Games are designed to capture your attention. The minimum is gaining your attention long enough for you to make it to the end of its story or reach the maximum level in multiplayer. But some games draw people in for hundreds of hours, immersing them in foreign worlds and teaching them an encyclopedia’s worth of mechanics and interlocking systems.
I fall on the shorter end of this spectrum. I typically spend anywhere from 10 to 50 hours with a game. I rarely go beyond this and frequently spend less than 10 hours with one title. I get my hands on as many different games as I can, ranging across genres and systems, dipping my toes in seemingly every pool of water I come upon.
But this got me thinking. What is it that makes people spend so many hours dissecting one game? And, on the other end of the spectrum, how come some people jump from game to game as soon as their concentration lapses? This may seem like a fairly easy question to answer, but I want to look another level deeper. What specifically is it about games like League of Legends and MMOs that keeps drawing people back in for more? And how come people like me, despite being fascinated with genres like MOBAs and Fighting games, continue to search for the game that can finally hold my attention for weeks, even months at a time.
Let’s start with those games that just sink their teeth into you and never let go. A good friend of mine plays League of Legends almost religiously. He steadily climbs up the ranks, watches Twitch streams, and reads up on new changes, buffs and nerfs. He understands the game at such a high level that he can read complex plays and knows exactly where he needs to be during every second of a game.
It took him several years to get to this point, however. But because he’s put so much time into learning each of League’s dozens of characters and mastering its ever-changing systems, he has almost no interest in other games anymore.
No matter what award-winning, critically acclaimed, genre-defining title I pitch to him he always just boots up the League client and hops back into Summoner’s Rift. But I do understand it. He’s put so much time into learning this one particular game that clicking through its three lanes is extremely satisfying. He understands League of Legends so intrinsically that he has no interest in delving into another title.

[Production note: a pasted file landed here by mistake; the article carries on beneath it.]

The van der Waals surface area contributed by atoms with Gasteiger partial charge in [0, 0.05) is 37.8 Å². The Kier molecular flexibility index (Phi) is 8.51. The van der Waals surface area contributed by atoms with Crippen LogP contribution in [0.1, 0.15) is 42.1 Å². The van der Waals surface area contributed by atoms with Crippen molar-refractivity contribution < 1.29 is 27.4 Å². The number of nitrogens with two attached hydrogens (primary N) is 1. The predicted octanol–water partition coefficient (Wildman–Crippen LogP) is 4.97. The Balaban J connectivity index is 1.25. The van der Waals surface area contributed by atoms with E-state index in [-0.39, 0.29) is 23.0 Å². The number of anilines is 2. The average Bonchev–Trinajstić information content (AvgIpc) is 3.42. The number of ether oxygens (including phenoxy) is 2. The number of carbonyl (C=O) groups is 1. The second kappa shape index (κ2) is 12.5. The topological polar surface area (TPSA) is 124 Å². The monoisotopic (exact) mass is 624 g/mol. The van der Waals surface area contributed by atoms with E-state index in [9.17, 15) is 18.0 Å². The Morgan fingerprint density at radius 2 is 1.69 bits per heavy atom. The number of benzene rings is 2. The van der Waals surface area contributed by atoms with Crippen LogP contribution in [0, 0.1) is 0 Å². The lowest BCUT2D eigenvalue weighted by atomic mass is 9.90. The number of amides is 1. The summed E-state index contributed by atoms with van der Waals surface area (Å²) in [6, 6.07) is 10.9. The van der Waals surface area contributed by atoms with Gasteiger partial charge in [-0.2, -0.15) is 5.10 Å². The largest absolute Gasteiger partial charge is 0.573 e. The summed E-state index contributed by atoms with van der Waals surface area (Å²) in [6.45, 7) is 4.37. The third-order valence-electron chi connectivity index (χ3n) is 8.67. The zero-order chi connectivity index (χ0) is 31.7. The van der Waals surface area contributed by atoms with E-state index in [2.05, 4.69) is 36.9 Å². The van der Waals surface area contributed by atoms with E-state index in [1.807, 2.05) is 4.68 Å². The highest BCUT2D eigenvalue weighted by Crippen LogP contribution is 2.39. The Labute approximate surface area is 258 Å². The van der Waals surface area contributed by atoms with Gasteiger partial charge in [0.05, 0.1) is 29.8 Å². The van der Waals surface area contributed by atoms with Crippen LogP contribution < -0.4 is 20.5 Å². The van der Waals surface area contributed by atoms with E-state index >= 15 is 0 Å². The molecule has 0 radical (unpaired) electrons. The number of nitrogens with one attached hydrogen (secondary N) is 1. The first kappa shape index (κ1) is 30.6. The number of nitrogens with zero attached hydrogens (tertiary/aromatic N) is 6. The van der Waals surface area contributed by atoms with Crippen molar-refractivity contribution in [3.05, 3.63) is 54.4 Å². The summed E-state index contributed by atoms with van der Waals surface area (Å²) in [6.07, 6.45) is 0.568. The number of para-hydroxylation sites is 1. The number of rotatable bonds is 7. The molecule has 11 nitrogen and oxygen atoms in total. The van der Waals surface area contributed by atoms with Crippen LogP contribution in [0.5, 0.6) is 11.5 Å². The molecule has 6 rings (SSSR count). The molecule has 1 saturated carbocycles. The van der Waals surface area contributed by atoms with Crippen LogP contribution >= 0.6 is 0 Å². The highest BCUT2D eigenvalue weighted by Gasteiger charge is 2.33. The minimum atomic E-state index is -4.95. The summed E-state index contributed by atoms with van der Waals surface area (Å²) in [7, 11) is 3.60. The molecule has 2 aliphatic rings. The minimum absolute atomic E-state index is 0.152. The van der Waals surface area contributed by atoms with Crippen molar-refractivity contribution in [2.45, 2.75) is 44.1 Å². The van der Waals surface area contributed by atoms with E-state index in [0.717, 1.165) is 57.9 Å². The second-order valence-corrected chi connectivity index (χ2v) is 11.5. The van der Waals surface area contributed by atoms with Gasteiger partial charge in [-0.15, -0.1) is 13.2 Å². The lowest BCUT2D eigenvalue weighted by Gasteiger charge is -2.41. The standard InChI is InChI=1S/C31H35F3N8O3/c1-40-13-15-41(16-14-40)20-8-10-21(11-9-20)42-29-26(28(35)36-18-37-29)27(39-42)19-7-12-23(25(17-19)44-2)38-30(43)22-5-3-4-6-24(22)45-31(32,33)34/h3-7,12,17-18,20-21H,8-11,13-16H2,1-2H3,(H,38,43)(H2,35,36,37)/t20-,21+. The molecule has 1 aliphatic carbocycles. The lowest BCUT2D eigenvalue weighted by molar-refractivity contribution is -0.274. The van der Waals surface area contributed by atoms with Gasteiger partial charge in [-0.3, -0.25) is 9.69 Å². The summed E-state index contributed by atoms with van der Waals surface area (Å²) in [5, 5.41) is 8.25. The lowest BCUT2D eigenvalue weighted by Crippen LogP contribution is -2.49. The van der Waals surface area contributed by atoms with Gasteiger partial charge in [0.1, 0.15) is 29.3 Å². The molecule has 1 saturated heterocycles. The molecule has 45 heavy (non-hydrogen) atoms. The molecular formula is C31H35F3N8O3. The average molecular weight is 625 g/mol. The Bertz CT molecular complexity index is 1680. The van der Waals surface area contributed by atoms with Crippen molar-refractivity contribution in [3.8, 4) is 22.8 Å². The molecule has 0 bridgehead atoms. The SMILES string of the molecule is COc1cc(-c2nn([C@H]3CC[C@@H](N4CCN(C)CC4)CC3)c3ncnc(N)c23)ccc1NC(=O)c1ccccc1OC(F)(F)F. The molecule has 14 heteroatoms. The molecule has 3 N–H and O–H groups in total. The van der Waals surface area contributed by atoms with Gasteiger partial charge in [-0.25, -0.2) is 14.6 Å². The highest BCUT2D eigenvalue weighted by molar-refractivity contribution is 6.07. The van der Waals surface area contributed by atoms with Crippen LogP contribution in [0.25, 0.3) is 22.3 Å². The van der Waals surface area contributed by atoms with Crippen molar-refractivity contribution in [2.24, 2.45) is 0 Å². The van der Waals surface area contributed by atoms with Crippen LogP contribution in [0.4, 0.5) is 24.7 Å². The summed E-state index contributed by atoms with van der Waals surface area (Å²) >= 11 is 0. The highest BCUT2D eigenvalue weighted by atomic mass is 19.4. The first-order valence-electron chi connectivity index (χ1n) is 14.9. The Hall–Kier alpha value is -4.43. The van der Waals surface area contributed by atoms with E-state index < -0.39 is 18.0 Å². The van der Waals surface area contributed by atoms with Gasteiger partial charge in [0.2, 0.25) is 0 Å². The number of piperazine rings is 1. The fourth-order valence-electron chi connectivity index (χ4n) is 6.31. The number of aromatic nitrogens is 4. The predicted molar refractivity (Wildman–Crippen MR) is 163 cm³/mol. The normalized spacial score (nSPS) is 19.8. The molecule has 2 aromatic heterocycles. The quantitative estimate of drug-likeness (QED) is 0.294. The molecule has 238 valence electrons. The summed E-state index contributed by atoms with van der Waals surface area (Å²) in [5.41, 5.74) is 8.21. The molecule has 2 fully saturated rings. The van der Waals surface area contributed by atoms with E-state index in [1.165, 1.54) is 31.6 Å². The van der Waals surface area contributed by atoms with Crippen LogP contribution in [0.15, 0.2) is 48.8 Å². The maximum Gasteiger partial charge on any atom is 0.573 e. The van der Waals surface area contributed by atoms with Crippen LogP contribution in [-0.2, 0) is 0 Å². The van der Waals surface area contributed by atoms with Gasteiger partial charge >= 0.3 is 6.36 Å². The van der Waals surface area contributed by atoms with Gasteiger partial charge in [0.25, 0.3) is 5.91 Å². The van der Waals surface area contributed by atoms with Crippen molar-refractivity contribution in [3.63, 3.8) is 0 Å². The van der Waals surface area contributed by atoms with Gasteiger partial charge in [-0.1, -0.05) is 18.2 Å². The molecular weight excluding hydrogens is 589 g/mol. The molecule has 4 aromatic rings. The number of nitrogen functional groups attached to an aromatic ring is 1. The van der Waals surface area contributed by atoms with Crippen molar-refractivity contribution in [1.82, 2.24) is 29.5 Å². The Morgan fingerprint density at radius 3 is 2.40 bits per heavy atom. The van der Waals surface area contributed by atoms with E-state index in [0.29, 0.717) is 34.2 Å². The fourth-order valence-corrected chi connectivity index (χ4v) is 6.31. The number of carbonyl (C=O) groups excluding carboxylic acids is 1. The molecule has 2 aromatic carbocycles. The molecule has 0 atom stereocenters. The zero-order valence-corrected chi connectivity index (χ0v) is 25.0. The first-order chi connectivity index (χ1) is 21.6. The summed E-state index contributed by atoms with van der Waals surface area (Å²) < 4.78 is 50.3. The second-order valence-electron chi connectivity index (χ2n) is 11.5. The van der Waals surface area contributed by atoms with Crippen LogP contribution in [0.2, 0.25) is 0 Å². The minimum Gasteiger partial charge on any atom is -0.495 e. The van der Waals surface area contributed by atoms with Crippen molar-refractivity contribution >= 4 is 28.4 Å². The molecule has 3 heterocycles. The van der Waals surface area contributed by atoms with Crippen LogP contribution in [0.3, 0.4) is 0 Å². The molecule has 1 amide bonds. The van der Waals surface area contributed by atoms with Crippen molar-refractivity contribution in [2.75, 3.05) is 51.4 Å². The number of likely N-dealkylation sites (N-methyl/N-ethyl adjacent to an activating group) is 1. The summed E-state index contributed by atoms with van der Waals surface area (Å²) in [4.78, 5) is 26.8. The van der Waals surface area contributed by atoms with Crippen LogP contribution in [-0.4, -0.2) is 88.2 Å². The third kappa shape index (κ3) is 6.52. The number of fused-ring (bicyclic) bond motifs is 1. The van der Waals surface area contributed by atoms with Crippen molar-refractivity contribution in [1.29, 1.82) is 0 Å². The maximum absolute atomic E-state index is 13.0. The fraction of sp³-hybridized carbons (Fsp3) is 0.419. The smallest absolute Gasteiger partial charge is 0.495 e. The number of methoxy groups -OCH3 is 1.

Me on the other hand, I jump from game to game. Sometimes, I just skim the surface, playing through the tutorial and then dipping my toes into the waters before drying off my foot and moving on. Given my job as a video game journalist, I try to at least touch on every major release. What this means is that I tend to spend very little time with every game that arrives in the mail. But I have gravitated towards shorter, more compact experiences such as Journey, ABZU, or Inside. There is still plenty to see without having to devote days of my life to reaching the game’s inevitable conclusions and seeing the credits tumble down the screen.
But it isn’t that I don’t want to enjoy longer titles. I constantly tell myself that I’m going to crack down on the growing list of expansive RPGS in my backlog. But their length is intimidating. So I often jump into a massive RPG put in 10 or 15 hours and then fall off.
This happened recently with Tokyo Mirage Sessions. I started the game, worked through the first several hours and was just getting into the flow of things when a busy week reared its head. I was barely able to pick up a controller and by the time Friday rolled around the game had just fallen off my radar, replaced by other experiences. I still tell myself that I’ll get back to it; just like I keep saying I’ll finish playing through Persona 3 and 4 before Persona 5 arrives in February.
So many new and different games keep popping up that serve to distract me from what I was previously playing. Just this week, for example, I started both Deus EX Human Revolution and the Banner Saga, all while telling myself that I would start another play through of The World Ends With You.
I don’t spend enough time with these extremely deep titles to get drawn back by their mechanics; at least not to the same extent as my League of Legends playing friend. There are series that I understand much more deeply than others, and I often return to them, but I still only ever seem to spend a maximum of 100 hours with a game. And that’s only if it really sinks its teeth into me, presenting me with a wide open world like that of The Witcher 3, filled with endless possibilities.
Games draw people in with their stories, worlds, and mechanics. Of these three, worlds and mechanics are better suited for bringing players back time and time again. Exploring a massive sandbox is no small commitment and can simply be a good way to unwind. On the other hand, learning every aspect of a game’s mechanics can take even longer, giving the player incredible control over the world and much more satisfaction when they tear through a platformer, rise up the leaderboards in an FPS, or reach the top ranks in a MOBA.
Everyone has something different that they look for in a game. And while I typically play games as interactive stories, which makes successive playthroughs less enjoyable, it also allows me to sample a greater range of titles. I don’t see changing the way I play games anytime soon, but maybe I’ll find that tone title that inspires me to commit to learning every one of its intricate systems, mastering everything it has to offer.
Steadfast Nintendo fan who loves to expand his knowledge of the gaming industry. Follow him on Twitter to hear his musings on games and life in general.